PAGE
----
Exchange-traded funds offer a convenient way to invest in sectors or niches that interest you. If you'd like to add some industrial stocks to your portfolio but don't have the time or expertise to hand-pick a few, the PowerShares Dynamic Industrials ETF (NYSEMKT: PRN) could save you a lot of trouble. Instead of trying to figure out which industrial stocks will perform best, you can use this ETF to invest in lots of them simultaneously.

The basics
ETFs often sport lower expense ratios than their mutual fund cousins. This ETF, focused on industrial stocks, sports an expense ratio -- an annual fee -- of 0.65%. The fund is fairly small, too, so if you're thinking of buying, beware of possibly large spreads between its bid and ask prices. Consider using a limit order if you want to buy in.

This ETF has outperformed the world market over the past three and five years. As with most investments, of course, we can't expect outstanding performances in every quarter or year. Investors with conviction need to wait for their holdings to deliver.

Why industrial stocks?
The industrials sector will profit as the world's economies get back on track. The U.S. economy, for example, is struggling but also improving, and many foreign economies are growing more briskly than ours. As more infrastructure work and construction is undertaken, and retailers keep selling more, many industrial stocks will benefit.

More than a handful of industrial stocks had strong performances over the past year. Delta Air Lines (NYSE:DAL) has nearly tripled over the past year, in an industry that's undergoing a lot of consolidation. While smaller airlines have been focusing on growth, Delta and its big peers are aiming to maximize their capacity utilization. Delta is spreading out, too, boosting its operations significantly in cities such as Seattle and Los Angeles and pushing deeper into London's Heathrow airport by buying a 49% stake in Virgin Atlantic. Delta's revenue and earnings have been growing steadily in recent years, and profit margins are rising while debt shrinks.

FedEx (NYSE:FDX) surged 57% and is near a 52-week high, yielding 0.5%. The company was whacked by our recent recession but is turning itself around. It's cutting costs, hiking rates by 4.9%, and has introduced flat-rate express shipping. FedEx's last quarter featured estimate-topping revenue up 2% and earnings up 5.5%, also exceeding expectations. FedEx is also rewarding shareholders by buying back up to about 10% of its shares. It's expanding internationally and stands to benefit from increased online shopping.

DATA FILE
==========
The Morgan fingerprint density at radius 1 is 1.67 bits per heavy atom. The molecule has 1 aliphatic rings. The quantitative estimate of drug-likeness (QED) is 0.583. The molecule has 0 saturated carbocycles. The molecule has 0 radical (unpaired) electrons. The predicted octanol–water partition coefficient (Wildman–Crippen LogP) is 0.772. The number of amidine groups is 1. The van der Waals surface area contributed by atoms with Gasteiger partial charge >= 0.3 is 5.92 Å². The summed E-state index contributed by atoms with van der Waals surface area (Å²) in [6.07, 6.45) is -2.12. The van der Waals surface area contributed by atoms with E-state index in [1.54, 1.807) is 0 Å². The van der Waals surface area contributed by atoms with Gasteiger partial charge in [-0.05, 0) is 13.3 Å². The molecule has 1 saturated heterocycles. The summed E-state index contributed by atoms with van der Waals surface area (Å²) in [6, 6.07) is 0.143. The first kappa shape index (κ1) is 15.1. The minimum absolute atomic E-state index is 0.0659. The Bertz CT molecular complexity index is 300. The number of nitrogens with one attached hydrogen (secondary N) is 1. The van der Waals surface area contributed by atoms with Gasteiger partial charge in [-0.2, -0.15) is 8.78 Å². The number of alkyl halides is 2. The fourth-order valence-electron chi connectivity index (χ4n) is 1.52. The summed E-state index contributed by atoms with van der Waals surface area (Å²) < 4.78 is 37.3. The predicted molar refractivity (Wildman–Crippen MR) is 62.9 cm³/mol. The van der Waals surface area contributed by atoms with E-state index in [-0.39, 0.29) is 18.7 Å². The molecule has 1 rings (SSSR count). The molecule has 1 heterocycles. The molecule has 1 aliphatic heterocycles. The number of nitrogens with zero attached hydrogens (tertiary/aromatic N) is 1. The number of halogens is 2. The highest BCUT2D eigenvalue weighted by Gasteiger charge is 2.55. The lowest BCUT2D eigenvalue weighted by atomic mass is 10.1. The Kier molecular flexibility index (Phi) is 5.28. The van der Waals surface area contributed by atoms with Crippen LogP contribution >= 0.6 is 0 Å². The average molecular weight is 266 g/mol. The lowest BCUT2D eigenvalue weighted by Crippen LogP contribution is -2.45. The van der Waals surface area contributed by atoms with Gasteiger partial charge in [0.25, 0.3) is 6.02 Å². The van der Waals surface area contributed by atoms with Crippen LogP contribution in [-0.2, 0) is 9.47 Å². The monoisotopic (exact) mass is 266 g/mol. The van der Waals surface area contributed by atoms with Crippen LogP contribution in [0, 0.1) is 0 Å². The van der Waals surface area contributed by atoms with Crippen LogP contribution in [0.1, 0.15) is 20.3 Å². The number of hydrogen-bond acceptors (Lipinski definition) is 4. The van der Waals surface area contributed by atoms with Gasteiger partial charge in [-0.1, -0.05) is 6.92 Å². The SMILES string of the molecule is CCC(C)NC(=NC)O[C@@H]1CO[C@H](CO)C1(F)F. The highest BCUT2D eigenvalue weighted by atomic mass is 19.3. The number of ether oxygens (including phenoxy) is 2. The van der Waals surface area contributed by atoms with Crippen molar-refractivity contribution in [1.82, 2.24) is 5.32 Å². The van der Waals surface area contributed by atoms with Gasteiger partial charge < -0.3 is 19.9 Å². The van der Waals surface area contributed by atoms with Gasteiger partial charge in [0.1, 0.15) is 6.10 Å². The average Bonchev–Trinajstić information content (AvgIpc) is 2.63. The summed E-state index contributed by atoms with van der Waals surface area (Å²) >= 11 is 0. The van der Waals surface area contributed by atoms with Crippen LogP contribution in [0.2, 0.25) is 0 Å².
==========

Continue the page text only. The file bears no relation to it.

3M (NYSE:MMM) gained 44% and yields 1.9%. After this year's run, though, some see it as no longer much of a bargain, and an analyst at Morgan Stanley recently downgraded it on valuation and a possible plateauing of margins. Some think the innovative conglomerate deserves its relatively rich P/E, but others would like to see more free cash flow. Not everyone thinks of 3M when thinking of industrial stocks, but industrials is its biggest segment. Still, it has a lot of potential in others, such as health care and renewable energy.

L-3 Communications (NYSE:LLL) advanced 36%, is near a 52-week high, and yields 2.1%. Its third quarter featured revenue a bit below expectations, but earnings-trouncing estimates, and 13% above last year's level. Share count shrunk by 6%, too, which boosts the value of remaining shares, rewarding its investors. Over the past few years, though, revenue and free cash flow have been dropping. L-3 Communication's funded backlog has been shrinking a bit in recent quarters, but is still a respectable $10.6 billion. Its P/E ratio near 12 looks low, but remember that the company isn't growing briskly.

The big picture
If you're interested in adding some industrial stocks to your portfolio, consider doing so via an ETF. A well-chosen ETF can grant you instant diversification across any industry or group of companies -- and make investing in and profiting from it that much easier.


This article represents the opinion of the writer, who may disagree with the “official” recommendation position of a Motley Fool premium advisory service. We’re motley! Questioning an investing thesis -- even one of our own -- helps us all think critically about investing and make decisions that help us become smarter, happier, and richer.